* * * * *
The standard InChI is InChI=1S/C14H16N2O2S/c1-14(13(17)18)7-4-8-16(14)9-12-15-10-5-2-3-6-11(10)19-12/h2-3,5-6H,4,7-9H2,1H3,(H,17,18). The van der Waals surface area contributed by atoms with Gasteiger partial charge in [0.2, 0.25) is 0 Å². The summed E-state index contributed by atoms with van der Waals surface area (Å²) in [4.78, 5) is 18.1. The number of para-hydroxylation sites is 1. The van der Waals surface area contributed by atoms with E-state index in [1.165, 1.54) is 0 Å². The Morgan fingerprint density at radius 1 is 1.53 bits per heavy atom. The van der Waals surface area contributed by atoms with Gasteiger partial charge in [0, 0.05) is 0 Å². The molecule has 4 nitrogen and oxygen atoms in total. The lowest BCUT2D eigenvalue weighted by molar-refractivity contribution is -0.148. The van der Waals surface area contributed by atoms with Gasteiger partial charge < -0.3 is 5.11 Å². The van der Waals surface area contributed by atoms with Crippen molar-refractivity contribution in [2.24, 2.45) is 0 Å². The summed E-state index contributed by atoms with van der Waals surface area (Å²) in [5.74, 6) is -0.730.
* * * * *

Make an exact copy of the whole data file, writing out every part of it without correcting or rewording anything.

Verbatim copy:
The standard InChI is InChI=1S/C14H16N2O2S/c1-14(13(17)18)7-4-8-16(14)9-12-15-10-5-2-3-6-11(10)19-12/h2-3,5-6H,4,7-9H2,1H3,(H,17,18). The van der Waals surface area contributed by atoms with Gasteiger partial charge in [0.2, 0.25) is 0 Å². The summed E-state index contributed by atoms with van der Waals surface area (Å²) in [4.78, 5) is 18.1. The number of para-hydroxylation sites is 1. The van der Waals surface area contributed by atoms with E-state index in [1.165, 1.54) is 0 Å². The Morgan fingerprint density at radius 1 is 1.53 bits per heavy atom. The van der Waals surface area contributed by atoms with Gasteiger partial charge in [0, 0.05) is 0 Å². The molecule has 4 nitrogen and oxygen atoms in total. The lowest BCUT2D eigenvalue weighted by molar-refractivity contribution is -0.148. The van der Waals surface area contributed by atoms with Gasteiger partial charge < -0.3 is 5.11 Å². The van der Waals surface area contributed by atoms with Crippen molar-refractivity contribution in [2.24, 2.45) is 0 Å². The summed E-state index contributed by atoms with van der Waals surface area (Å²) in [5.74, 6) is -0.730.